On Febrauary 27, 2008, the Christian Science Monitor published an opinion column by Iason Athanasiadis’s entitled “Waiting for a US-Iran handshake. (http://www.csmonitor.com/2008/0227/p09s02-coop.html)
The column, based on interviews with the Iranian foreign ministry officials, has Iranian officials boasting that their policy of pragmatism have made them succeed in exerting their influence in the Arab world and the US should be ready to acknowledge that.
The news of Iran’s success in regional dominance is greatly exaggerated. The column relies on the words of the Iranian foreign policy elite to draw an overly rosy and inaccurate picture of the status of Iran in the Muslim Middle East. This triumphalism is easily checked by the reality in the Arab world. In attempting to project its influence, Iranian policy has created tensions and conflicts almost every wherein the Arab world in Bahrain, Palestine, Kuwait and Lebanon, among other countries in the Middle East.
The Iranians claim they are popular in Cairo and in Riyadh. Far from it. To sense what the people in Cairo and Riyadh think it is more useful to visit the Arabic internet sites than to hear Iranian diplomats crow. A visit to the popular news sites, such as Elaph and Al Arabiyya, shows that Iran’s policies have unleashed a lot of anger and hate. In addition to the overwhelmingly negative coverage of Iran’s policies by the columnists, going through the readers’ comments, one encounters a small group of Arabs on the defensive regarding Iran facing an overwhelming majority of commentors attacking Iran, and, in many times, unfortunately, Shiism as well.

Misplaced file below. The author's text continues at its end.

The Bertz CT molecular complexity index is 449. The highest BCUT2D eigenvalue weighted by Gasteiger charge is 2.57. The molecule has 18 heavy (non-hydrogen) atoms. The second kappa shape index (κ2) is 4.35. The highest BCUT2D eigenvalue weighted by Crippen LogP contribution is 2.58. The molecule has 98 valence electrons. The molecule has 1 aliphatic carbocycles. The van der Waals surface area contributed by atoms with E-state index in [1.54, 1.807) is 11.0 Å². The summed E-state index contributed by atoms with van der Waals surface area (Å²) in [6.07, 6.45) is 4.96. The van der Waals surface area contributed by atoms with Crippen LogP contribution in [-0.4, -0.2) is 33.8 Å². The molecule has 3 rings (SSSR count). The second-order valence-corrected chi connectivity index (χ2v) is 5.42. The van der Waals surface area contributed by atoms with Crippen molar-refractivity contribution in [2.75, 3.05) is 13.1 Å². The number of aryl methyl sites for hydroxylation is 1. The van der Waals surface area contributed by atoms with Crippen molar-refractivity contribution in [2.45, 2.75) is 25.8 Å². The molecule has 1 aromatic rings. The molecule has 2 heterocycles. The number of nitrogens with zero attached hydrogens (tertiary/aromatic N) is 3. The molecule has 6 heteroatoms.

Far from gaining popularity in Riyadh and Cairo, Iran has awakened the sectarian genie and by its reckless destabilizing policies incited ancient sectarian animosities that had been largely dormant for many years.
It has not escaped the Sunni majority in the Arab world that some of Iran’s allies in Iraq have committed sectarian atrocities against their co-religioinsts in Iraq and that the new Shiite- dominated Baghdad government giddily marginalized the Sunnis. Also, Iran’s friends and allies who held leadership positions in the Interior Ministry were involved in the kidnapping and torture of Sunni s merely on the basis of their sectarian identity. Moreover, the Shiite- dominated government in Baghdad is perceived to having intentionally marginalized the Sunnis in Iraq, resisting world pressure to form a truly representative government of Iraq’s people.
Arabs and Muslim know that it is the US, not Iran, that pressured this Shiite-run Baghdad government for the meaningful inclusion of the Sunni Iraqis in the process, Also, it is the US, not Iran, that addressed Sunni fears for their safety by setting up the Awakening groups to protect Sunnis from Shiite sectarian death squads as well as from al- Qaeda.
The news of Iran’s triumph are greatly exaggerated.
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